Wang Lili walked this route for four years and eight months, up until 11 January, when he was dismissed from Tongzhou Newsletter.

Tongzhou Newsletter was originally the official newspaper of the Tongzhou District party committee. Five years ago, when a restructuring of the national periodical system eliminated county-level party newspapers, it was converted into a local edition of the Beijing Daily Messenger. To better manage human resources and advertising operations, Beijing Daily Messenger and the publicity department of the Tongzhou party committee set up an ad company called Xintong Lida, but in actuality the paper was still run by the publicity department.

As that was going on, Wang Lili was being sent into early retirement by the Beijing Chemical Plant, where he had worked for more than two decades. At the plant, he had worked for years in union propaganda, so he asked a friend to find him a new job at a newspaper. He worked there until he was dismissed this year, just before the Spring Festival. Wang says that he was “Tongzhou Newsletter‘s most experienced photojournalist.”


The infamous photo of district governor Deng Naiping

A decision for a pre-festival firing

Wang Lili was dismissed because of a photograph he took at Tongzhou’s legislative sessions, the “Two Meetings.” In January, Tongzhou held the Two Meetings in Hebei’s Grand Epoch City, and the paper sent Wang as its only photographer at the sessions. The sessions opened on the 9th with a government work report presented to the assembly by district mayor Deng Naiping. On the following day, the news appeared in Tongzhou Newsletter. On the third day, the 11th, the sessions ended, and at 9 am, en route from Hebei back to Hangzhou, everyone breathed a deep sigh of relief after so many days of work. As Wang was joking, his phone rang. It was a call from his supervisor at the newspaper.

After the incident, one of Wang’s colleagues recalled that Wang’s expression changed as soon as he answered the call. He told everyone, “Bad news. There’s a problem with the photo in the article on the Two Meetings that ran in yesterday’s paper.” Wang remembers that over the phone that day, his superior requested that he immediately write a sincere, deep self-criticism on the photo issue to be placed on his desk that same day. he was also fined 500 yuan, and warned: “If you don’t treat this affair correctly, we cannot continue your employment.”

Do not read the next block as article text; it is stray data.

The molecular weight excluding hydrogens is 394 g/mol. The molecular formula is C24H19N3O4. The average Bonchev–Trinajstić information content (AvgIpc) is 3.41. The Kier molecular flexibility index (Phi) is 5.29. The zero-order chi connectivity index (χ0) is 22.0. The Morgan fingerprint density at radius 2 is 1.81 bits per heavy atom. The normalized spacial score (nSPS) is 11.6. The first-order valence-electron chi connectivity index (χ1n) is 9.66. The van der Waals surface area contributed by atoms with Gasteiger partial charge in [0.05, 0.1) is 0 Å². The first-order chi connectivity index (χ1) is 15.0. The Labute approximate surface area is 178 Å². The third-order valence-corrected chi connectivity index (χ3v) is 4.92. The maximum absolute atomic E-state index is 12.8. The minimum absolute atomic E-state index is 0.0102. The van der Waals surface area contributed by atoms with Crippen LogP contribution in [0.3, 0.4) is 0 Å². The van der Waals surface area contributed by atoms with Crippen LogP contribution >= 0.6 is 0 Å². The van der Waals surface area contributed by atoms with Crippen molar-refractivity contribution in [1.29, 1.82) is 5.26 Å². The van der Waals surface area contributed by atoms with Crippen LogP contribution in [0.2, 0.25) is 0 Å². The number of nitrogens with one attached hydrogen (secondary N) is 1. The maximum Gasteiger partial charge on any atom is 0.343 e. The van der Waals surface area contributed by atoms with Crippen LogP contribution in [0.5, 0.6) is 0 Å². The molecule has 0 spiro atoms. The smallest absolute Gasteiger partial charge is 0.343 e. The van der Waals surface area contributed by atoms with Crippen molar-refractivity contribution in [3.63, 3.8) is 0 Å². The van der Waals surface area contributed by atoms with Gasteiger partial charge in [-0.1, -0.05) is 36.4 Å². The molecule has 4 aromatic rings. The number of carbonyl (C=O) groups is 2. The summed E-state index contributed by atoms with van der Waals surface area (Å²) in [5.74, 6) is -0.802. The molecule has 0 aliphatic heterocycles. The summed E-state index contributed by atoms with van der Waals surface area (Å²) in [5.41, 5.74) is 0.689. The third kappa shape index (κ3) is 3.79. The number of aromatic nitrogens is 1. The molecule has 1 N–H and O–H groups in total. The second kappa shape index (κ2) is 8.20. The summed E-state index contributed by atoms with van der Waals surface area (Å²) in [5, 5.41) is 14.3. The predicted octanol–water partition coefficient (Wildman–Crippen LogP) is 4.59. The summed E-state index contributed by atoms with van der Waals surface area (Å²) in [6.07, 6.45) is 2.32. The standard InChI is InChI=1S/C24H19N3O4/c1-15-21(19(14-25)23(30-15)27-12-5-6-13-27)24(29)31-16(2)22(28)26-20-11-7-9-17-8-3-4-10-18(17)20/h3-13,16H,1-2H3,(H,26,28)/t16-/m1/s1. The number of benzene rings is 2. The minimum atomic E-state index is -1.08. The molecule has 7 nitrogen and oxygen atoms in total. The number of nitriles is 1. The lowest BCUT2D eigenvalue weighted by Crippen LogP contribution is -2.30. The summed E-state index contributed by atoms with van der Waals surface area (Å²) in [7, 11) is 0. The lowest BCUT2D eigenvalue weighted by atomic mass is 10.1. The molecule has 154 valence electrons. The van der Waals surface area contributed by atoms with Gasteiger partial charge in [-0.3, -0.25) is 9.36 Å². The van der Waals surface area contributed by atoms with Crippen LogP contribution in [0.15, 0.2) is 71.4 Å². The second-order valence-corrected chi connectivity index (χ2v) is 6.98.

It was already noon when Wang reached the office. He started writing a self-criticism immediately, without even taking lunch, reviewing his own lack of responsibility and the effect that the affair would have on the image of Tongzhou. At around 1:30, Wang handed in the self-criticism. At 4, the agency held a meeting of all staff, where Wang once again carried out an extensive self-criticism. Just as everyone was beginning to think that the matter would blow over, the leaders suddenly announced their decision to dismiss Wang. One reporter with the paper, Deng Jie*, recalled that everyone was dumbstruck. No one imagined that it would turn out to be so severe. Deng Jie was one of the few original reporters who had joined the paper with Wang Lili after the reorganization, and in the instant that the leaders read their decision, she remembers glancing at Wang, who was sitting there, his face ghastly pale. After the meeting adjourned, many colleagues surrounded him to offer their consolations, and someone was sobbing.